• ISSA 3300 U.S. Intelligence and Global Security Challenges (3-0). This course’s ultimate objective is to place the student in the role of a senior leader and have him/her face the global security challenges facing our deci­sion makers. 9/11 and the global war on terror has placed the world in a position where friends and allies must work together to defeat terrorism at home and abroad. To be effective our national leaders must reach out and partner with foreign allies. Students will be placed in these roles to help determine and form national security policy. Students will assume the roles of the national security advisor, SECSTATE, Chairman of the Joint Chiefs of Staff (CJCS), and Director for the CIA and of DNI, among others, and will attempt to advise and influence head of a foreign nation, international organization, or internationally-active NGO, with the tasks of (1) explaining the role of the United States in the international system (from a non-US perspective), and (2) designing a national security strategy for your na­tion or organization that could either affect, neutralize, or capitalize on the hegemonic position of the U.S., (3) and form intelligence partnerships and sharing agreements.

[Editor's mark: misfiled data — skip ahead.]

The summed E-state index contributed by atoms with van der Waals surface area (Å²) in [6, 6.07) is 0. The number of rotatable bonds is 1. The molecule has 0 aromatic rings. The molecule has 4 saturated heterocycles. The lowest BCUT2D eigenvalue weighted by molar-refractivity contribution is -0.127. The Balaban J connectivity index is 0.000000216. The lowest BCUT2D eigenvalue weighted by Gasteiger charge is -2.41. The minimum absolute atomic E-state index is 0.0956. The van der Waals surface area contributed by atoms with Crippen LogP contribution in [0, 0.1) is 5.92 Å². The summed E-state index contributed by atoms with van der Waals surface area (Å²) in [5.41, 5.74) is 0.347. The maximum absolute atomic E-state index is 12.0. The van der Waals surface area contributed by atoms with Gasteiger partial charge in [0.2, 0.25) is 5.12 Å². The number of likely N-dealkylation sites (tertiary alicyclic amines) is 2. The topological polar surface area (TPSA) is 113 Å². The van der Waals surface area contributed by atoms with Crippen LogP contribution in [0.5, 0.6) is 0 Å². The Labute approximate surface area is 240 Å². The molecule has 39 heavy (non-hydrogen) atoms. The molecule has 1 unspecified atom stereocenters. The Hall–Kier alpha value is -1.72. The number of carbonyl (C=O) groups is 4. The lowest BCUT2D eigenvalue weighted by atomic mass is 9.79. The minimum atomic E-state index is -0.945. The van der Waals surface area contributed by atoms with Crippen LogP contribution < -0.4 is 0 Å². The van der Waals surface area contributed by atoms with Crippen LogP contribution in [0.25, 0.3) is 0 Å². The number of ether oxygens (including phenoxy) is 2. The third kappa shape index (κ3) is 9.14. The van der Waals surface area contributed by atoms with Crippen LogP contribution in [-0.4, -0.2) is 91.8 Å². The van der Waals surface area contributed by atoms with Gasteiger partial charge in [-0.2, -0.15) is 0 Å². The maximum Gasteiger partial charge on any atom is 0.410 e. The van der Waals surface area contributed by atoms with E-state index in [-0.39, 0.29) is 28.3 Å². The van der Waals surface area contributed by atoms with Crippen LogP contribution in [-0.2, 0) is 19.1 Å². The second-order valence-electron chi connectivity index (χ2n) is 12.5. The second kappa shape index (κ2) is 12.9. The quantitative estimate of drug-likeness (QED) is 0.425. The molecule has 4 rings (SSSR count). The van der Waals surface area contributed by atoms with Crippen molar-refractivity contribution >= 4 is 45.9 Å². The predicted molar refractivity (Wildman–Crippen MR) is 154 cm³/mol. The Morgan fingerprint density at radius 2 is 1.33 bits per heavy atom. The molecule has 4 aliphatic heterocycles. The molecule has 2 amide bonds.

• BOR 3340 Legal Issues in International Relations (3-0). Students receive an in-depth overview of laws, policy, strategy, organization, and plans for deal­ing with various natural, accidental and premeditated threats to homeland security. Students review the respective and relative roles and responsibili­ties of government agencies, non-government organizations, and individual citizens for U.S. national security. Students discuss various policy and strat­egy issues, including balancing security and civil liberties and information sharing and protection and the USA Patriot Act. (Credit may not be earned for this course and Criminal Justice 3340.)

    • BOR 3301 Studies in Homeland Security (3-0). This course introduces the student to the field of Border Security Studies. Students focus on a com­prehensive, up-to-date overview of border security from an all-hazards per­spective. Border security is viewed as a fundamental component of Home­land Security, and as such students examine a wide variety of threats to the homeland. This course incorporates the concepts of critical infrastructure, gathering and analysis of strategic intelligence, and develops the student’s technical writing skills. Students review the roles and responsibilities of government agencies, non-government organizations, and individual citi­zens in homeland security. (Credit may not be earned for this course and Border Security 3101 or Criminal Justice 3301.)